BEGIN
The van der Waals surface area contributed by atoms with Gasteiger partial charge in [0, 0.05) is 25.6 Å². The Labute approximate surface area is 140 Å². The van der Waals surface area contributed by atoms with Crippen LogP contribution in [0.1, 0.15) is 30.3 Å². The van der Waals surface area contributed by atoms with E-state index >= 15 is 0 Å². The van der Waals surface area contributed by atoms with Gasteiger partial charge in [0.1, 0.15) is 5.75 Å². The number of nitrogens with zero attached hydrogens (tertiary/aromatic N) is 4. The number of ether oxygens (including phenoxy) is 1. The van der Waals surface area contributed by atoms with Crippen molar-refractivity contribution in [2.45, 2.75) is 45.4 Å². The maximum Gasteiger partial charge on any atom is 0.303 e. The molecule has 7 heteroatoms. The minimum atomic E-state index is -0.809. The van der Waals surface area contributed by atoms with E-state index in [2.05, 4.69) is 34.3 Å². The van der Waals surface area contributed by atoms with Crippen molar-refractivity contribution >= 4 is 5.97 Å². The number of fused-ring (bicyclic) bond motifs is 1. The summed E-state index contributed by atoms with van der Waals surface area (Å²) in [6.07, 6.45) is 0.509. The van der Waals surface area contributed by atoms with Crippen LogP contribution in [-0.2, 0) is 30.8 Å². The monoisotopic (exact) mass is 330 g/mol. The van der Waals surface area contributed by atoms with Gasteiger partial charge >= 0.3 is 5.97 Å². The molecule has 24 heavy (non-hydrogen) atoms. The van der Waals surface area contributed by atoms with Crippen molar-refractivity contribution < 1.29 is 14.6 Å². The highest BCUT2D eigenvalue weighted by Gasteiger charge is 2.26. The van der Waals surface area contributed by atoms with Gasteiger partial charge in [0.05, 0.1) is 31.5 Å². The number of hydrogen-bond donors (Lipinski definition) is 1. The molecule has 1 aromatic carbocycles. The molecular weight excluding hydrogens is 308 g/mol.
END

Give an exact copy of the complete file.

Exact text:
The van der Waals surface area contributed by atoms with Gasteiger partial charge in [0, 0.05) is 25.6 Å². The Labute approximate surface area is 140 Å². The van der Waals surface area contributed by atoms with Crippen LogP contribution in [0.1, 0.15) is 30.3 Å². The van der Waals surface area contributed by atoms with E-state index >= 15 is 0 Å². The van der Waals surface area contributed by atoms with Gasteiger partial charge in [0.1, 0.15) is 5.75 Å². The number of nitrogens with zero attached hydrogens (tertiary/aromatic N) is 4. The number of ether oxygens (including phenoxy) is 1. The van der Waals surface area contributed by atoms with Crippen molar-refractivity contribution in [2.45, 2.75) is 45.4 Å². The maximum Gasteiger partial charge on any atom is 0.303 e. The molecule has 7 heteroatoms. The minimum atomic E-state index is -0.809. The van der Waals surface area contributed by atoms with E-state index in [2.05, 4.69) is 34.3 Å². The van der Waals surface area contributed by atoms with Crippen molar-refractivity contribution >= 4 is 5.97 Å². The number of fused-ring (bicyclic) bond motifs is 1. The summed E-state index contributed by atoms with van der Waals surface area (Å²) in [6.07, 6.45) is 0.509. The van der Waals surface area contributed by atoms with Crippen LogP contribution in [-0.2, 0) is 30.8 Å². The monoisotopic (exact) mass is 330 g/mol. The van der Waals surface area contributed by atoms with Gasteiger partial charge >= 0.3 is 5.97 Å². The molecule has 24 heavy (non-hydrogen) atoms. The van der Waals surface area contributed by atoms with Crippen molar-refractivity contribution < 1.29 is 14.6 Å². The highest BCUT2D eigenvalue weighted by Gasteiger charge is 2.26. The van der Waals surface area contributed by atoms with Gasteiger partial charge in [0.05, 0.1) is 31.5 Å². The number of hydrogen-bond donors (Lipinski definition) is 1. The molecule has 1 aromatic carbocycles. The molecular weight excluding hydrogens is 308 g/mol.